20, No. 10, Nov. 16, 2000
ALLY network provides safety
from discrimination, promotes inclusiveness
Forrest , News Bureau Staff Writer
(217) 333-1085; firstname.lastname@example.org
by Bill Wiegand
|A good 'label'
trangle-shaped pins and door placards imprinted with the word
"ALLY" identify faculty, staff and student members
of the network who are willing to provide support to people
dealing with concerns related to their sexual orientation.
Lydia Khuri, program coordinator in the Counseling Center,
is co-director of the program.
professional and personal goals is tough enough. People shouldnt
have to face additional hurdles because of their sexual orientation.
Thats the philosophy behind the campuss Ally Network, an
organization working toward ensuring that lesbian, gay, bisexual and
transgender faculty, staff and students find the UI campus welcoming
and inclusive a place where people can be open about their sexuality
and free from fear and discrimination.
Pink triangle-shaped pins and door placards imprinted with the word
"ALLY" identify faculty, staff and student members of the
network who are providing support for people dealing with concerns related
to their sexual orientation and to help build awareness of problems
such as homophobia and HIV/AIDS.
The network is co-sponsored by the Student Affairs Office for LGBT Concerns
and the Counseling Center. Network co-directors are Lydia Khuri, program
coordinator in the Counseling Center; Curt McKay, assistant dean in
the School of Library and Information Sciences; and Pat Morey, assistant
dean in the Office of Student Affairs. McKay and Morey have been part
of the network since it began in the spring of 1994. A similar program
at Ball State University served as the model for the UI program.
Initially begun as a small campaign in which staff members in Student
Affairs were challenged to demonstrate support of the LGBT community
by wearing Ally buttons, the program has expanded into a campuswide
network of faculty and staff members, and teaching, research and graduate
"We provide information, raise awareness, and engage in political
and social advocacy, and lead through personal example," Khuri
said. Morey estimates there are about 100 designated Allies around campus.
Membership is open to anyone. A three-hour training program educates
Allies about the history of gay America and familiarizes them with the
symbols and terminology used by the gay community. Skill-building exercises
such as role playing help Allies learn how to provide support to people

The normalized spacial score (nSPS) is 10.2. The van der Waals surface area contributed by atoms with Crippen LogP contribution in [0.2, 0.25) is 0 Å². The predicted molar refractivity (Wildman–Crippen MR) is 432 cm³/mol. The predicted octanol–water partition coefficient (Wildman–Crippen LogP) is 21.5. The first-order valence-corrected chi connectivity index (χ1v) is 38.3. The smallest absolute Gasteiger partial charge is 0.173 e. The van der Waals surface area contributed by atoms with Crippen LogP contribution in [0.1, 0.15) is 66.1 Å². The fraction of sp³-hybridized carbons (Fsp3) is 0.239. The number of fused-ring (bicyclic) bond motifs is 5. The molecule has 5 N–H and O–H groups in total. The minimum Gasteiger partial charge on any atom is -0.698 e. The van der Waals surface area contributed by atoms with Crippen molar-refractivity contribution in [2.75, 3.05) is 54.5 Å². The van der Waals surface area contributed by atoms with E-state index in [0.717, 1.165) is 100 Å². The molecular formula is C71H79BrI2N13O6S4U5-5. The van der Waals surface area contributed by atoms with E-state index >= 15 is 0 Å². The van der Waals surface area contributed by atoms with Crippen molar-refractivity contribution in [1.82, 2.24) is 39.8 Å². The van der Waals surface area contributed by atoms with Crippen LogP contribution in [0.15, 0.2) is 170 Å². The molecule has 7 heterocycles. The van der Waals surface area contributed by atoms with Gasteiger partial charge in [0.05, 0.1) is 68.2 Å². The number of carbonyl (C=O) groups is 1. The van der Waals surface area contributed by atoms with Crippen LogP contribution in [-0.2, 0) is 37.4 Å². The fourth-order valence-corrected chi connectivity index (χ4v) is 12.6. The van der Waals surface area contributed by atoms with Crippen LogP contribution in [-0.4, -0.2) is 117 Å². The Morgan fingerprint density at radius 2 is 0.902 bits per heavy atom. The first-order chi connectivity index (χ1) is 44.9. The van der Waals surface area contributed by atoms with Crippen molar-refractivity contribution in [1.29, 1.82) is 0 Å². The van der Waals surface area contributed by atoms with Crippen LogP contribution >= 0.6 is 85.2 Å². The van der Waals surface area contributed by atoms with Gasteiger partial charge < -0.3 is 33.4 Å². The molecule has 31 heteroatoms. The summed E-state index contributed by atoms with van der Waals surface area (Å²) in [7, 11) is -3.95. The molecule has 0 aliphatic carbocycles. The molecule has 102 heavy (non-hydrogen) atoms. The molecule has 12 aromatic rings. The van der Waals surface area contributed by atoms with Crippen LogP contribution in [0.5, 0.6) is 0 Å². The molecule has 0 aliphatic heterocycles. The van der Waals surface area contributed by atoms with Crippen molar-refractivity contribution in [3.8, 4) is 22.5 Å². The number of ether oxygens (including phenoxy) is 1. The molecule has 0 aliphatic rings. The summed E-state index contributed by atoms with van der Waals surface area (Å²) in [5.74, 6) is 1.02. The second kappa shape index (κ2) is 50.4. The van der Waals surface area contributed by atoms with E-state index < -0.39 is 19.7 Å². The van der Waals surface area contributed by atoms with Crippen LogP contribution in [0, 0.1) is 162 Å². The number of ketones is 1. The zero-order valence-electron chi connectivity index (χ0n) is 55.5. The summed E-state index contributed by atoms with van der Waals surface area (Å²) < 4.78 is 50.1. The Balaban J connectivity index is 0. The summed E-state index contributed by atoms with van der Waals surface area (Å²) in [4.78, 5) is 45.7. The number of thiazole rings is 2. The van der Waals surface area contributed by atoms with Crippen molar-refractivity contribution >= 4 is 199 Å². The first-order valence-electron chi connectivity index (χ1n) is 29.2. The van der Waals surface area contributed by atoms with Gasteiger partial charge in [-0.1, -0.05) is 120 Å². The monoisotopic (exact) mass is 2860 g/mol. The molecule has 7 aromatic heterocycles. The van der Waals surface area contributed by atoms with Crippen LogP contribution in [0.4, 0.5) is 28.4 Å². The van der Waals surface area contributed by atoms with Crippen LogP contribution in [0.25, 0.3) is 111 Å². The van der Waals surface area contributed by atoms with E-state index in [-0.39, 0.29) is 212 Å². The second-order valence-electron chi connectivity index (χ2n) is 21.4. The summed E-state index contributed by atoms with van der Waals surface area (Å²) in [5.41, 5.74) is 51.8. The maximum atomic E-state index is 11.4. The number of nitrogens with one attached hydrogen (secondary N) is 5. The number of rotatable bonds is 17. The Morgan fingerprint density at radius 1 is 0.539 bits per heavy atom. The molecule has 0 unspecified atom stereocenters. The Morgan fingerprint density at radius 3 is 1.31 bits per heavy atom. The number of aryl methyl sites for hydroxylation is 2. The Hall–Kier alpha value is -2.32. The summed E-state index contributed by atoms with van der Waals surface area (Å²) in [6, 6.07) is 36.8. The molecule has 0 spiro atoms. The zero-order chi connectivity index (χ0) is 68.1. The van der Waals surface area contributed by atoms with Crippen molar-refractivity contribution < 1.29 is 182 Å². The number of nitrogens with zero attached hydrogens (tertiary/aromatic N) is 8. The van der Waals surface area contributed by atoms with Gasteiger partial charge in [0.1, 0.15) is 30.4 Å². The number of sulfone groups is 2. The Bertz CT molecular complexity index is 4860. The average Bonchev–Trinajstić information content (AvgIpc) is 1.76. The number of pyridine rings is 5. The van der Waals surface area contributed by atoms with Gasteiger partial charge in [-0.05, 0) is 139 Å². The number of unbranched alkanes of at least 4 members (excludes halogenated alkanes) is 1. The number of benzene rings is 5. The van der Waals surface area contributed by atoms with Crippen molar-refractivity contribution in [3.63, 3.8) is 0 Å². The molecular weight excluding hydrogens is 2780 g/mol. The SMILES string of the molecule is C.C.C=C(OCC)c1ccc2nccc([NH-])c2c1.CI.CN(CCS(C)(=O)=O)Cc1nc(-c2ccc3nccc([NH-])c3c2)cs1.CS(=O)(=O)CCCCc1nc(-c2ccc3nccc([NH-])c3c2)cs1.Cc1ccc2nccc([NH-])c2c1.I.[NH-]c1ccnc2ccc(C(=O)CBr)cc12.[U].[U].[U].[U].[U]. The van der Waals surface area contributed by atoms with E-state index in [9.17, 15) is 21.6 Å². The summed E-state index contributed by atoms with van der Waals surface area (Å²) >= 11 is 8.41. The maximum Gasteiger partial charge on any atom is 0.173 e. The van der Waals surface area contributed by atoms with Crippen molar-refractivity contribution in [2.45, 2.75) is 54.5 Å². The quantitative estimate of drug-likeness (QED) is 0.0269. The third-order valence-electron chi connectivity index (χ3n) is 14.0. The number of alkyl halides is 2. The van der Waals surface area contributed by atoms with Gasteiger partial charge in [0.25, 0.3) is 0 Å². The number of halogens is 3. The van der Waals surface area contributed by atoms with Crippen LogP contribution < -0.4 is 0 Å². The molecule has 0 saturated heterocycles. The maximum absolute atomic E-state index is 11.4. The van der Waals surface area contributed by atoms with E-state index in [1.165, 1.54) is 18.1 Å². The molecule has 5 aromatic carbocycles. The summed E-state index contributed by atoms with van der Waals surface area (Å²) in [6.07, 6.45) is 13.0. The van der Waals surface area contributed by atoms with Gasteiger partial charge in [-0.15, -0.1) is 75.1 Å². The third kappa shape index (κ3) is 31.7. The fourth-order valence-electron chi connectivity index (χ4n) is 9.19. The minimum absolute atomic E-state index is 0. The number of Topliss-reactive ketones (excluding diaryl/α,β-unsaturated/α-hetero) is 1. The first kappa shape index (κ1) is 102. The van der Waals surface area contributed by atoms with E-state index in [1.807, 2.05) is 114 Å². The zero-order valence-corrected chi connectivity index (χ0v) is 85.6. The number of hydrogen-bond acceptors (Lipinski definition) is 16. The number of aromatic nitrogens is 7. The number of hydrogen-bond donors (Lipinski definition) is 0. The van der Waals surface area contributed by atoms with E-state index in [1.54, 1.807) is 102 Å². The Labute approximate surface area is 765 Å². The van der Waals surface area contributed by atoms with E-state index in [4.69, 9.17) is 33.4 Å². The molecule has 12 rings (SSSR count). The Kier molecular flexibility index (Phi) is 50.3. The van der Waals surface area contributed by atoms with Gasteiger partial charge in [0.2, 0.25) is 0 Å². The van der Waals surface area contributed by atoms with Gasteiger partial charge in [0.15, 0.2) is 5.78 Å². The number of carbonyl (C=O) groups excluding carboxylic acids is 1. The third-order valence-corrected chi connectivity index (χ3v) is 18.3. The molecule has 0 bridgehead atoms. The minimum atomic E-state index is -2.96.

dealing with sexual orientation issues. Allies also learn about other
resources available to assist LGBT students, faculty and staff members.
Allies meet the first Friday of every month at noon at the Illini Union
to share experiences, offer support and learn more about the problems
and issues that confront LGBT people, their families and friends.
An Ally meeting last year featured a panel of local religious leaders
discussing their organizations positions on LGBT concerns. Another
program focused on families, exploring from a variety of perspectives
the issues and feelings confronting parents, children and spouses of
At meetings Allies also share their own experiences, discussing reactions
they may have gotten from displaying their Ally pins and door placards
or how theyve been affected by helping LGBT people who have sought
"When you have someone whos been threatened or beat up because
of his or her sexual orientation, thats a pretty heavy kind of
thing to have to deal with," McKay said. McKay said that displaying
his door triangle enables potential students to feel more comfortable
asking about the university and local communitys receptivity to
LGBT people and helps them better decide if this is an environment that
will support them in reaching their personal and professional goals.
Allies also are encouraged to become active in working for societal
change for example by being visible at the Coming Out Day rally
on campus. Another upcoming event Allies are being encouraged to support
is the Ninth Annual Midwest Bisexual, Lesbian Gay and Transgender Ally
College Conference to be held on campus Feb. 16-18, 2001. The conference
is expected to draw 1,500 to 2,000 LGBT students to the UI for entertainment
and educational workshops.
ALLY network Based in the Office of Lesbian, Gay, Bisexual and Transgender
Concerns Room 322-A Illini Union 244-8863.